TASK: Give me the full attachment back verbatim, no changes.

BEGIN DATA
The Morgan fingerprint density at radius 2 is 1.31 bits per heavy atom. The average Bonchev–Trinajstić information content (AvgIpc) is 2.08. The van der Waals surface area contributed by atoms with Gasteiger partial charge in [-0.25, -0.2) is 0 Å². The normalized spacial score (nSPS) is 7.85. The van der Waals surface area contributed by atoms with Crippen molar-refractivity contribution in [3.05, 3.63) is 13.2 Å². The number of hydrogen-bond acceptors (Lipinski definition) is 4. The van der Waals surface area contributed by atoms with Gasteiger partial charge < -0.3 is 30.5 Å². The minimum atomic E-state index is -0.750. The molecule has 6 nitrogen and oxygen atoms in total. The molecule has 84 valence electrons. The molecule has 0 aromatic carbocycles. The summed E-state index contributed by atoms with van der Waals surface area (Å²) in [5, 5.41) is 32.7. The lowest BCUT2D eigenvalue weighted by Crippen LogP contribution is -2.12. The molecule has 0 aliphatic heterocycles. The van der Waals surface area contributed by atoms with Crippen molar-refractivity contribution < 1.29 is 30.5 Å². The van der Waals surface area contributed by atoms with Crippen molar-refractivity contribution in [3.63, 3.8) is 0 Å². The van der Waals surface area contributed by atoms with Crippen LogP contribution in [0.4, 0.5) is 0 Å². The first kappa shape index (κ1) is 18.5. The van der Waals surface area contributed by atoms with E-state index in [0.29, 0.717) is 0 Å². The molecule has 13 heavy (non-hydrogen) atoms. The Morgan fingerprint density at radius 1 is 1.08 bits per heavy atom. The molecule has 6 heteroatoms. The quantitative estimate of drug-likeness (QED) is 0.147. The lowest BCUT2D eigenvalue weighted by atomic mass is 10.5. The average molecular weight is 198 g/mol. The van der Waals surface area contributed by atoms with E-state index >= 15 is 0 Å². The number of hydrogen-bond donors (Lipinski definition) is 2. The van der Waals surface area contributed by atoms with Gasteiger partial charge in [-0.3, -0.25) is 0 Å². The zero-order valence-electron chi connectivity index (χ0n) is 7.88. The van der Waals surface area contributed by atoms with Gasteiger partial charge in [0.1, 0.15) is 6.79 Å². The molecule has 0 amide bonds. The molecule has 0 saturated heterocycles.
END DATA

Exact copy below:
The Morgan fingerprint density at radius 2 is 1.31 bits per heavy atom. The average Bonchev–Trinajstić information content (AvgIpc) is 2.08. The van der Waals surface area contributed by atoms with Gasteiger partial charge in [-0.25, -0.2) is 0 Å². The normalized spacial score (nSPS) is 7.85. The van der Waals surface area contributed by atoms with Crippen molar-refractivity contribution in [3.05, 3.63) is 13.2 Å². The number of hydrogen-bond acceptors (Lipinski definition) is 4. The van der Waals surface area contributed by atoms with Gasteiger partial charge < -0.3 is 30.5 Å². The minimum atomic E-state index is -0.750. The molecule has 6 nitrogen and oxygen atoms in total. The molecule has 84 valence electrons. The molecule has 0 aromatic carbocycles. The summed E-state index contributed by atoms with van der Waals surface area (Å²) in [5, 5.41) is 32.7. The lowest BCUT2D eigenvalue weighted by Crippen LogP contribution is -2.12. The molecule has 0 aliphatic heterocycles. The van der Waals surface area contributed by atoms with Crippen molar-refractivity contribution < 1.29 is 30.5 Å². The van der Waals surface area contributed by atoms with Crippen molar-refractivity contribution in [3.63, 3.8) is 0 Å². The van der Waals surface area contributed by atoms with Crippen LogP contribution in [0.4, 0.5) is 0 Å². The first kappa shape index (κ1) is 18.5. The van der Waals surface area contributed by atoms with E-state index in [0.29, 0.717) is 0 Å². The molecule has 13 heavy (non-hydrogen) atoms. The Morgan fingerprint density at radius 1 is 1.08 bits per heavy atom. The molecule has 6 heteroatoms. The quantitative estimate of drug-likeness (QED) is 0.147. The lowest BCUT2D eigenvalue weighted by atomic mass is 10.5. The average molecular weight is 198 g/mol. The van der Waals surface area contributed by atoms with E-state index >= 15 is 0 Å². The number of hydrogen-bond donors (Lipinski definition) is 2. The van der Waals surface area contributed by atoms with Gasteiger partial charge in [-0.3, -0.25) is 0 Å². The zero-order valence-electron chi connectivity index (χ0n) is 7.88. The van der Waals surface area contributed by atoms with Gasteiger partial charge in [0.1, 0.15) is 6.79 Å². The molecule has 0 amide bonds. The molecule has 0 saturated heterocycles.